Ed Miliband and David Cameron during the service to celebrate the 60th anniversary of the Coronation of Queen Elizabeth II at Westminster Abbey on 4 June 2013. Photograph: Getty Images.
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Cameron and Miliband should cherish this moment of unity in their parties – it will not last

Both men are more the servants than the masters of their parties and face being overwhelmed by factionalism. 

A party divided against itself cannot stand. In these uncertain times, David Cameron and Ed Miliband cleave to such traditional wisdom. Both men have signalled to their backbenchers that the moment for debate has passed and that they are to act as campaigners rather than as commentators in the months ahead.

Their edicts have so far been heeded. With the exception of the enjoyably intemperate feud between Jim Murphy and Diane Abbott over Labour’s proposed “mansion tax”, MPs have fought their opponents, not each other. But the truces are uneasy. Instead of resolving the arguments, Cameron and Miliband have postponed them.

The achievement of Margaret Thatcher and Tony Blair was to remake the Conservatives and Labour in their own image. Neither Cameron nor Miliband can be said to have done so. Both are closer to being the servants than the masters of their parties. In the probable absence of a parliamentary majority after the general election, both will struggle to maintain the authority they possess.

When Cameron won the Conservative leadership in 2005, he did so under the banner “Change to win”. The message was crafted to appeal to those Tory MPs who resented his modernising rhetoric but who craved victory after three defeats. The deal, however, was only partly fulfilled: as a result of Cameron’s failure to achieve a majority, he was denied a mandate for reform. During the inquest that followed, he encouraged, rather than challenged, the myth that the Tories fell short because they were insufficiently “tough” on immigration, welfare and Europe. The resultant Conservative prospectus is of a more traditional shade than Cameron’s outriders ever anticipated.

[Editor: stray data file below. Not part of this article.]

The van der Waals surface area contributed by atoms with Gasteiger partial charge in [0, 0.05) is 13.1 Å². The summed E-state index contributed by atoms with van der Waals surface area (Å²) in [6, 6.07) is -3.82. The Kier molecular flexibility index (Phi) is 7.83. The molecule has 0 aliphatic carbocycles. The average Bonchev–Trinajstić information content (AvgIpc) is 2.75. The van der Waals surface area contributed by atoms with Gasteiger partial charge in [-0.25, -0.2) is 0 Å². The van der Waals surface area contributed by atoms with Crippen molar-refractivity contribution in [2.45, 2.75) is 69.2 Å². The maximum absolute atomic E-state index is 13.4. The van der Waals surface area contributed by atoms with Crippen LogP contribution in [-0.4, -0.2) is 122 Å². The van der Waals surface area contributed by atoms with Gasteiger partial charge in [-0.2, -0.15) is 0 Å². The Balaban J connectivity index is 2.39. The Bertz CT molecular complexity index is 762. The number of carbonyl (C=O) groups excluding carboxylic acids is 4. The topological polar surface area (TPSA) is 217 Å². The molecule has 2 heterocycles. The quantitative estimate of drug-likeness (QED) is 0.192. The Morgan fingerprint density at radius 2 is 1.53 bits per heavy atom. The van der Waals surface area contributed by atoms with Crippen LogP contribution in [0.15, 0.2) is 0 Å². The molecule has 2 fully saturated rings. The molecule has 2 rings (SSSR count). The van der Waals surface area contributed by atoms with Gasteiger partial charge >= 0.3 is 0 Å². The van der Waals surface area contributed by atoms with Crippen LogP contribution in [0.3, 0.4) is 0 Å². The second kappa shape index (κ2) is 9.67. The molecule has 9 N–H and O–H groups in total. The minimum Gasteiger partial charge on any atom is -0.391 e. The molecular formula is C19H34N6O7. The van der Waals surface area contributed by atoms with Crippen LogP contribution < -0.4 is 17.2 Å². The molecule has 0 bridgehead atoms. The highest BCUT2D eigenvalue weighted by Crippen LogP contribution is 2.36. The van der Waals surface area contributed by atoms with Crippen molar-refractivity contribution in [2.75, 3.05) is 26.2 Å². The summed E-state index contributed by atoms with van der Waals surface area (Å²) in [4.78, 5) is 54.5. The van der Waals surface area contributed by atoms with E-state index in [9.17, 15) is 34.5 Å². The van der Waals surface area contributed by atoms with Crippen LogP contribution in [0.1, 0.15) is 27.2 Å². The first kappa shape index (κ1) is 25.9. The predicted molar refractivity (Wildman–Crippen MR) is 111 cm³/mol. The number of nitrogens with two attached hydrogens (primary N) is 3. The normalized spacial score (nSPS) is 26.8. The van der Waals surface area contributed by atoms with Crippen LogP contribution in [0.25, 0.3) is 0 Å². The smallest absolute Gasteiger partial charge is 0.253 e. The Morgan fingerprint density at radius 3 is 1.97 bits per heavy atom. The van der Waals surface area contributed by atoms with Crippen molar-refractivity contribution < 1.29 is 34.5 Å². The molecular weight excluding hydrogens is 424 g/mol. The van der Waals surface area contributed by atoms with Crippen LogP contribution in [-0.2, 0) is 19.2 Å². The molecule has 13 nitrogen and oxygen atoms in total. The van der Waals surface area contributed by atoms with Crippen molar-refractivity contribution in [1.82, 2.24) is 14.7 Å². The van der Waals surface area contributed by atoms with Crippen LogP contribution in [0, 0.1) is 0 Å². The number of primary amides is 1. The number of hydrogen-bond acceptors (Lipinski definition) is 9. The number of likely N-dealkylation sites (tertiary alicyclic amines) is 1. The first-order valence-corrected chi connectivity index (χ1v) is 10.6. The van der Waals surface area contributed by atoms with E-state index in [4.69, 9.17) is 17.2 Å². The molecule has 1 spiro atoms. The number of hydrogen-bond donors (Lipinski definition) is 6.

Having once ordered his party to stop “banging on about Europe”, the Prime Minister has indulged it by promising an in/out referendum on the EU and exaggerating the perniciousness of Brussels. The man who once described the NHS as his political priority has excluded it from the Tories’ six main election themes. His early fondness for environmental sustainability and “general well-being” has given way to a crude celebration of unbalanced growth.

Emblems of modernisation – equal marriage, the 0.7 per cent foreign aid target – endure but they do so as liberal baubles rather than as elements of a greater whole. The Tories’ disciplined campaign machine, monomaniacally devoted to exterminating Miliband and extolling the party’s “long-term economic plan”, may yet prove strong enough to overpower Labour. Yet not even the Prime Minister’s greatest admirers pretend that this amounts to an intellectual route map for the future of conservatism. Cameron’s ideological gymnas­tics mean that the struggle for the party’s soul – whether it is closer in spirit to New Labour or to Ukip – has been suspended, to be resolved under a future leader. As a pre-crash and post-crash politician, Cameron has straddled both eras without defining either.

In contrast to his adversary, Miliband has maintained his intellectual consistency. Against the expectations of those who believed that he would default to Blairite orthodoxy the moment that support for Labour wilted, he has stood by his programme of market intervention. Yet after more than four years as leader, he has not left the imprint on the party that many of his early supporters had hoped for.

Labour retains a distinctive right in the form of the Blairite group Progress and a distinctive left in the form of its trade union wing. But the social-democratic politics embodied by Miliband has not acquired institutional definition. For fear of rupturing party unity after his narrow leadership victory, the Labour leader avoided the faction-building that Thatcher and Blair pursued. This, as his allies concede, is a matter of regret. The absence of an identifiably Milibandite group means that at moments of weakness he often appears dangerously isolated, a king without a praetorian guard.

The Labour leader has argued, with justification, “We have moved on from New Labour. And we are not going back to Old Labour.” Yet Miliband’s project remains one without a comparable identity. Should Labour narrowly win, the danger is that he will be a bystander in the debate that follows as left and right join battle over whether the party’s problem is a dearth of radicalism or a surfeit. Should Labour lose, many will conclude that his error was to seek to be both “radical and credible”, rather than siding unambiguously with either.

Having spent the first half of the parliament opposing most of the coalition’s spending cuts, the party has now resolved to keep all but the most noxious. The risk is that it has been left in a fiscal no-man’s-land. Against this, one MP contends: “If Progress think you’re too profligate and Unite that you’re too austere, you’re probably in the right place.” Miliband may struggle to maintain this studied equidistance in office as the cuts turn from a political abstraction into an economic reality. To govern is to choose – and circumstances may force him to do so. The prophecies of a “bloodbath” in 2010 had an unexpectedly unifying effect on Labour as MPs recoiled from a fate that was all too clear. In government, where the stakes are higher, Miliband may not be so fortunate.